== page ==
Poultry producers in Iowa are again on-guard for avian influenza after a wild duck in Montana was recently diagnosed with the illness. Iowa had more losses than any other state after a bird flu outbreak in 2015.
The USDA’s chief veterinarian, Dr. Jack Shere, says producers statewide need to be watchful for any problems in their flocks.
Dr. Shere says, “The fact that this strain is being maintained in the wild bird population, maybe not at a high level, but that it’s out there, tells us and tells our poultry producers you better be vigilant, you better be on your biosecurity, you better be looking out for this and you’d better be watching your birds very carefully for any signs of sickness.”
Shere says ramping up biosecurity is one answer but that’s hard to do after an outbreak is already underway.
“Many times in these outbreaks, you’re behind the eight ball when you find it and you’re chasing and tracing behind where infection has already occured,” Shere says. “The best thing you can do is cordon it off and try to depopulate the animals quickly, which is what we found out in 2015.”
A large bird flu outbreak was reported recently in South Korea and 30-million birds were destroyed, boosting demand for the export of eggs from Iowa producers. It’s believed the disease is spread by migrating wild waterfowl like geese and ducks.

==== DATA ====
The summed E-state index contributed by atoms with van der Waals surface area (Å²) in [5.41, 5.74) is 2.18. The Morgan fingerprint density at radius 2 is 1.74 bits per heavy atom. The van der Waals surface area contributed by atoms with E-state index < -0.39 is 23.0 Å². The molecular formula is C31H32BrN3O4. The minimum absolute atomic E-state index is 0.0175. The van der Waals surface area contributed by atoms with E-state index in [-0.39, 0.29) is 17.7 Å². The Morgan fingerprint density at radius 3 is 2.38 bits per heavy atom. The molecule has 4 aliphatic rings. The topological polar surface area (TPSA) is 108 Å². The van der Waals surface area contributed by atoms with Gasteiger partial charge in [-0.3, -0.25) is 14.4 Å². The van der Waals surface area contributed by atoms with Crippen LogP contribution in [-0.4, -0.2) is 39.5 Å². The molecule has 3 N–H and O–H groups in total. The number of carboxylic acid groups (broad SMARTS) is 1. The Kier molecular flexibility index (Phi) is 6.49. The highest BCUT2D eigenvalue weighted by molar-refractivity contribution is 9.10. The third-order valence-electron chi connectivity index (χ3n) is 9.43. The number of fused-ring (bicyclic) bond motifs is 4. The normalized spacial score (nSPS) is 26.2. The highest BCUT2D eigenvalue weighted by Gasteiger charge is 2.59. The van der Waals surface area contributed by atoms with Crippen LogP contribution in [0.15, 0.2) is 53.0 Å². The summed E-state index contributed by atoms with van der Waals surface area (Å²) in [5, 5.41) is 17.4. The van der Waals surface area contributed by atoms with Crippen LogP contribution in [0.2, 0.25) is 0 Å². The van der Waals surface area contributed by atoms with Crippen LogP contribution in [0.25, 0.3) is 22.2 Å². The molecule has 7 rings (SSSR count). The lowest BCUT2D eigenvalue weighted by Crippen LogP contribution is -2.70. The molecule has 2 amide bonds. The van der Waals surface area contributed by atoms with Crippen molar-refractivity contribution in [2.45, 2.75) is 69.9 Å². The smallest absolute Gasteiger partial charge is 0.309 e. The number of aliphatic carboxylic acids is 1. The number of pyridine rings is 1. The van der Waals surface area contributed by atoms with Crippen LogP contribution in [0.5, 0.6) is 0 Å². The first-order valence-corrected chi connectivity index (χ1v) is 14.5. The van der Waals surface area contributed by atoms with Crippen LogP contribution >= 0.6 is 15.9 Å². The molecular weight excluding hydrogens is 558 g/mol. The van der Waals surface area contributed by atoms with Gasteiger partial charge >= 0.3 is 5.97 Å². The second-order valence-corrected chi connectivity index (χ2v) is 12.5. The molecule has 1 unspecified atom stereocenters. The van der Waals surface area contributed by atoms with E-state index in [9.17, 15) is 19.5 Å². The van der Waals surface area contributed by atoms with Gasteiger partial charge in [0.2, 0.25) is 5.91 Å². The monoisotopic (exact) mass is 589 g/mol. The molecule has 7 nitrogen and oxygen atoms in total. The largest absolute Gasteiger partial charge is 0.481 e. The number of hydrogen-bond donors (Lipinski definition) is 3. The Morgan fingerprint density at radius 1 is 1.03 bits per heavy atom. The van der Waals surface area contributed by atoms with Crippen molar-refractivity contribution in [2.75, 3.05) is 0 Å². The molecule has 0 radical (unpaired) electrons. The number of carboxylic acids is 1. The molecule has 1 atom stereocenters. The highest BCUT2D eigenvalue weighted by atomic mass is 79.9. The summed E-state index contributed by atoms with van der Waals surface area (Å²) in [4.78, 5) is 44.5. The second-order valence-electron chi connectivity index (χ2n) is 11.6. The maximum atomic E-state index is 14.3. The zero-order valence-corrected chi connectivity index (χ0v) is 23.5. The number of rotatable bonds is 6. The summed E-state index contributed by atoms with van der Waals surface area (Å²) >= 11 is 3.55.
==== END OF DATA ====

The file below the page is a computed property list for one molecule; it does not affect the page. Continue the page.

Given the latest case in Montana, Shere says the USDA is continuing to monitor for the virus.
“Most of the samples that we take are hunter harvest survey testing,” he says. “We have a blanketed plan that blankets the high poultry producing states in the United States with samples, a certain number per state and we use that plan to test. We do also test if there’s a large bird die-off.”
During the 2015 bird flu outbreak, cases were confirmed at 77 Iowa poultry operations in 18 counties. It resulted in the destruction of more than 31-million birds and an economic loss to the state of $1.2 billion dollars.